On Tuesday, the Food and Drug Administration (FDA) issued a statement cautioning parents that laser toys may be harmful to children. Spinning tops, toy guns and hand-held "light sabers" can all cause serious injuries if used without proper care.

"When operated unsafely, or without certain controls, the highly-concentrated light from lasers-even those in toys-can be dangerous, causing serious eye injuries and even blindness," the FDA wrote in the statement. "And not just to the person using a laser, but to anyone within range of the laser beam."

To address the potential danger, the agency has put together a guidance document teaching consumers how to minimize the risks attending the popular toys. In it, they answer the most common questions about the safety of the toy as well as lasers in general.

 "A beam shone directly into a person's eye can injure it in an instant, especially if the laser is a powerful one," says Dan Hewett, health promotion officer at FDA's Center for Devices and Radiological Health.

An "unnecessary" increase in power, along with a substantial drop in price, has made the toys more and more risky over the past years.

"Low-cost, compact laser pointers used to be quite low in power, but, in the last 10 years, many laser pointers have increased in power 10-fold and more," he continues. "The fact that lasers can be dangerous may not be evident, particularly to the children who use them as toys, or to the adults who supervise them."

FDA's Checklist for Laser Safety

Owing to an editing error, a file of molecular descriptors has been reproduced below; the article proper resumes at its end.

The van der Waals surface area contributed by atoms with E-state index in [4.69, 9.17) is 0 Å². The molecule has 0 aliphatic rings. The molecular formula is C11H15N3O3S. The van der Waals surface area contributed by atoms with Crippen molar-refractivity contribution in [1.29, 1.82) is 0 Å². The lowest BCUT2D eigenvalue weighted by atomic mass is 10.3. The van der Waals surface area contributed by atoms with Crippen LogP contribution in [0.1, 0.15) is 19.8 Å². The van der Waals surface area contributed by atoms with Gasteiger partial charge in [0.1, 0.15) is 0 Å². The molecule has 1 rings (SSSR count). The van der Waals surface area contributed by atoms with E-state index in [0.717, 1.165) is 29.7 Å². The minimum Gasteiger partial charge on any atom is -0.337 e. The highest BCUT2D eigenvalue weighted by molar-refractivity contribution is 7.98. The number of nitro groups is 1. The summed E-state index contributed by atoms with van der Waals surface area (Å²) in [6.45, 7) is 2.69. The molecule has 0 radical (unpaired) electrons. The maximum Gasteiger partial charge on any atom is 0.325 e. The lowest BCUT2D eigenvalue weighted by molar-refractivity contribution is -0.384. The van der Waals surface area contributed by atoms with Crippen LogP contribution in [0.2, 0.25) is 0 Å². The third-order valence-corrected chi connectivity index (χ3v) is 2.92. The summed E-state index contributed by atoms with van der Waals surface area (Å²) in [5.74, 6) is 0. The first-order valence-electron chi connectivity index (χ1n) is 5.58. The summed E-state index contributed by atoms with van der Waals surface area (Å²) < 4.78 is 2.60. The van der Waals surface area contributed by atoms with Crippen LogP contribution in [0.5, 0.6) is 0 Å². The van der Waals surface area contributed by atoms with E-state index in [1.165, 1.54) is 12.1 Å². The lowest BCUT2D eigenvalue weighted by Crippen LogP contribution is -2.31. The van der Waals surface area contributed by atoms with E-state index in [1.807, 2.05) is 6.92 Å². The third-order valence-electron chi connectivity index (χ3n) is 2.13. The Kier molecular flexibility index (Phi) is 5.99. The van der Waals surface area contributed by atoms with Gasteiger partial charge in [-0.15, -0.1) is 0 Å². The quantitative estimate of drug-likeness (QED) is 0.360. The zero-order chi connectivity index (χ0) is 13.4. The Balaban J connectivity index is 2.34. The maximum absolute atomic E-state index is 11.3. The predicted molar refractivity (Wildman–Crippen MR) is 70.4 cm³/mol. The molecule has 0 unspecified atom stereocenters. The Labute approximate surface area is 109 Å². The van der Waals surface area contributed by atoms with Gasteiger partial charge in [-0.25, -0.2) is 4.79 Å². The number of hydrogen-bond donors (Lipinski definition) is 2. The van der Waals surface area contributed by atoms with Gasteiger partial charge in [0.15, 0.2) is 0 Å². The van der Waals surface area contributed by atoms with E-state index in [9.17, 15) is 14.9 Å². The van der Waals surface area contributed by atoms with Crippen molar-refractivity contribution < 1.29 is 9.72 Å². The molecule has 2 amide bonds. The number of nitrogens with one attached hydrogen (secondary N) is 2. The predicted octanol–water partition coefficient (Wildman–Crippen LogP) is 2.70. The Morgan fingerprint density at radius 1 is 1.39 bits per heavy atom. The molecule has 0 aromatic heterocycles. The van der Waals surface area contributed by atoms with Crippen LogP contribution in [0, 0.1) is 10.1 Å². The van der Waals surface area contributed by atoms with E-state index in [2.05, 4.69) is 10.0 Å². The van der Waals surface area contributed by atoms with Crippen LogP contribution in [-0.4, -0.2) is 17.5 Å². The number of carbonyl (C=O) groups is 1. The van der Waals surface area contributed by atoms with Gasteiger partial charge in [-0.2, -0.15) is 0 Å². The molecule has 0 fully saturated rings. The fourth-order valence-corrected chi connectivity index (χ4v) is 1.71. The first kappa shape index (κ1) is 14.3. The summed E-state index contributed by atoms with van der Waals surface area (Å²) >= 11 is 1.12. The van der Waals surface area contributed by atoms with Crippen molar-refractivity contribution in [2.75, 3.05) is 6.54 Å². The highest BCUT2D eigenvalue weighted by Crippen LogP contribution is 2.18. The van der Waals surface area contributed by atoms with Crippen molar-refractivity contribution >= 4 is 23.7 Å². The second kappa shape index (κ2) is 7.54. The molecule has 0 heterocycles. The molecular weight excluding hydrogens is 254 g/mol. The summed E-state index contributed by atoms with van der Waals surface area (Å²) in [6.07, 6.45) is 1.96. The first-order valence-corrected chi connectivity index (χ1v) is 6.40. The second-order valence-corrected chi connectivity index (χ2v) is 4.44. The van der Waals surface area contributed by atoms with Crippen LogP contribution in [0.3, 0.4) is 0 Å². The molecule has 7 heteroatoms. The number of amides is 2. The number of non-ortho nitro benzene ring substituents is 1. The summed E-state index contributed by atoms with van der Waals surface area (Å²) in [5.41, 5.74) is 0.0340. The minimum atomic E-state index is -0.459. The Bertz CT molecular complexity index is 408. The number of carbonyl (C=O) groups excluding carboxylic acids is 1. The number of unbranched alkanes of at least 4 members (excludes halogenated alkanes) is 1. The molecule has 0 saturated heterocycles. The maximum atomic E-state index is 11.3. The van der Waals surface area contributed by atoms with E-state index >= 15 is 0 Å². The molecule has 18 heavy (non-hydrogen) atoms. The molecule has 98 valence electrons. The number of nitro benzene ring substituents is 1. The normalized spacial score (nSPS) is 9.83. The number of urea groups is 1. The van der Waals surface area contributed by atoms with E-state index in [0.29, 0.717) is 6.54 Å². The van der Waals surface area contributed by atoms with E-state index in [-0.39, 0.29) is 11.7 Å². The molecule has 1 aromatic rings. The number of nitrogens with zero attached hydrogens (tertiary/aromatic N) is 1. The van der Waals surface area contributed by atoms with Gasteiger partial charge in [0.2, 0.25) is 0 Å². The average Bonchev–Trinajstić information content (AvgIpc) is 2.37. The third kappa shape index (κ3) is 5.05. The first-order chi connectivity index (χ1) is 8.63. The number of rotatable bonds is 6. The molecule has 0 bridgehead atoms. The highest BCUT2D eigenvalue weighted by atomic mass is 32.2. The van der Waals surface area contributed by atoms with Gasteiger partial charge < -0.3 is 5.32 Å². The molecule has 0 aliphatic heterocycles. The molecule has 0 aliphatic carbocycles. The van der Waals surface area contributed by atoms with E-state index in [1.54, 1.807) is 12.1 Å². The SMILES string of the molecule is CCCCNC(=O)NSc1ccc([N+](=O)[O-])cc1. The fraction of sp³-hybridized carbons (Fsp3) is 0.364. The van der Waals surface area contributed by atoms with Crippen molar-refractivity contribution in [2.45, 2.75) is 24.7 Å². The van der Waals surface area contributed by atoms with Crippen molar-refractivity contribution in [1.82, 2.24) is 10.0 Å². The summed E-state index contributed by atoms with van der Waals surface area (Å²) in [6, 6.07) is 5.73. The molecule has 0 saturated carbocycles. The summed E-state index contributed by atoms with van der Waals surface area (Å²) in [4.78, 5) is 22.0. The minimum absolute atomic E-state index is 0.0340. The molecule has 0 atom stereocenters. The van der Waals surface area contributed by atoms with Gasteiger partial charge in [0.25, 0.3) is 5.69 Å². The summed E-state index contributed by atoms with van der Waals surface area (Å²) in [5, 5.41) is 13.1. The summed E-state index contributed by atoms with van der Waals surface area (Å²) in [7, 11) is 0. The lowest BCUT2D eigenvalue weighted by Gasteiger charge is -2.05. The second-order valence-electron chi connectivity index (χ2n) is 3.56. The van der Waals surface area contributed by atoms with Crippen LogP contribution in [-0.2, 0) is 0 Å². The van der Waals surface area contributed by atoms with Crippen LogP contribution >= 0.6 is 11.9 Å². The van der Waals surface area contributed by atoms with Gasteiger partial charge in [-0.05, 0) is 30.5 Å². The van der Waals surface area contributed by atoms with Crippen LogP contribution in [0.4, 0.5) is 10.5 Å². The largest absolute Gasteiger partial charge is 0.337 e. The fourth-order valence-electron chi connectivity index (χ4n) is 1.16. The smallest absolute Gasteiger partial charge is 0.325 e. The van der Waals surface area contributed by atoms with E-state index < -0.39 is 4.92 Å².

• Never aim or shine a laser directly at anyone, including animals. The light energy from a laser aimed into the eye can be hazardous, perhaps even more than staring directly into the sun.

 

  • Do not aim a laser at any reflective surface

 

  • Remember that the startling effect of a bright beam of light can cause serious accidents when aimed at a driver in a car or otherwise negatively affect someone who is engaged in other activity (such as playing sports).

 

  • Look for a statement that it complies with 21 CFR (the Code of Federal Regulations) Subchapter J on the label.

 

The agency also warns that while laser injuries can be serious enough to cause permanent eye damage, they generally do not hurt, and can sometimes go unnoticed for days and weeks. Over time, such injuries can cause vision to deteriorate completely.

To learn more about laser safety, and how you can protect your children, consult the FDA's guide to safe play with laser toys.